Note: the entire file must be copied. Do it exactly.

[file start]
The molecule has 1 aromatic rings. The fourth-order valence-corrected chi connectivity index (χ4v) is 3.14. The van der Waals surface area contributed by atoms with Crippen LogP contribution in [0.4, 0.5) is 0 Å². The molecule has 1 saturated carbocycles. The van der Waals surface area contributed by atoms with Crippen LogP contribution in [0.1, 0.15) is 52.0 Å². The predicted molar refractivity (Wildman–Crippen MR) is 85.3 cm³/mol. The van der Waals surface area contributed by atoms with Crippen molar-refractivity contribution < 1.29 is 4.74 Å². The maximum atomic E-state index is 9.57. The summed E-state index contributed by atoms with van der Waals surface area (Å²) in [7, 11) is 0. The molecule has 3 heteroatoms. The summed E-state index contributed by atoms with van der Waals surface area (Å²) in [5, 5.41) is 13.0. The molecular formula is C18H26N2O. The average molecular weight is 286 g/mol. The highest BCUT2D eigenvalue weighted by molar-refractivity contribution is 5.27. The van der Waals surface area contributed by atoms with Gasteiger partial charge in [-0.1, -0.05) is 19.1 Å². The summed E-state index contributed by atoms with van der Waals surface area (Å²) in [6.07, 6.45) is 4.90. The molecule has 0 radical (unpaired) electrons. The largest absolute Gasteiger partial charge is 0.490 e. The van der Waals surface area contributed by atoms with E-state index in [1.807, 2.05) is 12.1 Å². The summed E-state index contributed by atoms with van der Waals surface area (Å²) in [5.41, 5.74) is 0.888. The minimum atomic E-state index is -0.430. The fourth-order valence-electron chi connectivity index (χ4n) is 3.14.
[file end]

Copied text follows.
The molecule has 1 aromatic rings. The fourth-order valence-corrected chi connectivity index (χ4v) is 3.14. The van der Waals surface area contributed by atoms with Crippen LogP contribution in [0.4, 0.5) is 0 Å². The molecule has 1 saturated carbocycles. The van der Waals surface area contributed by atoms with Crippen LogP contribution in [0.1, 0.15) is 52.0 Å². The predicted molar refractivity (Wildman–Crippen MR) is 85.3 cm³/mol. The van der Waals surface area contributed by atoms with Crippen molar-refractivity contribution < 1.29 is 4.74 Å². The maximum atomic E-state index is 9.57. The summed E-state index contributed by atoms with van der Waals surface area (Å²) in [7, 11) is 0. The molecule has 3 heteroatoms. The summed E-state index contributed by atoms with van der Waals surface area (Å²) in [5, 5.41) is 13.0. The molecular formula is C18H26N2O. The average molecular weight is 286 g/mol. The highest BCUT2D eigenvalue weighted by molar-refractivity contribution is 5.27. The van der Waals surface area contributed by atoms with Gasteiger partial charge in [-0.1, -0.05) is 19.1 Å². The summed E-state index contributed by atoms with van der Waals surface area (Å²) in [6.07, 6.45) is 4.90. The molecule has 0 radical (unpaired) electrons. The largest absolute Gasteiger partial charge is 0.490 e. The van der Waals surface area contributed by atoms with E-state index in [1.807, 2.05) is 12.1 Å². The summed E-state index contributed by atoms with van der Waals surface area (Å²) in [5.41, 5.74) is 0.888. The minimum atomic E-state index is -0.430. The fourth-order valence-electron chi connectivity index (χ4n) is 3.14.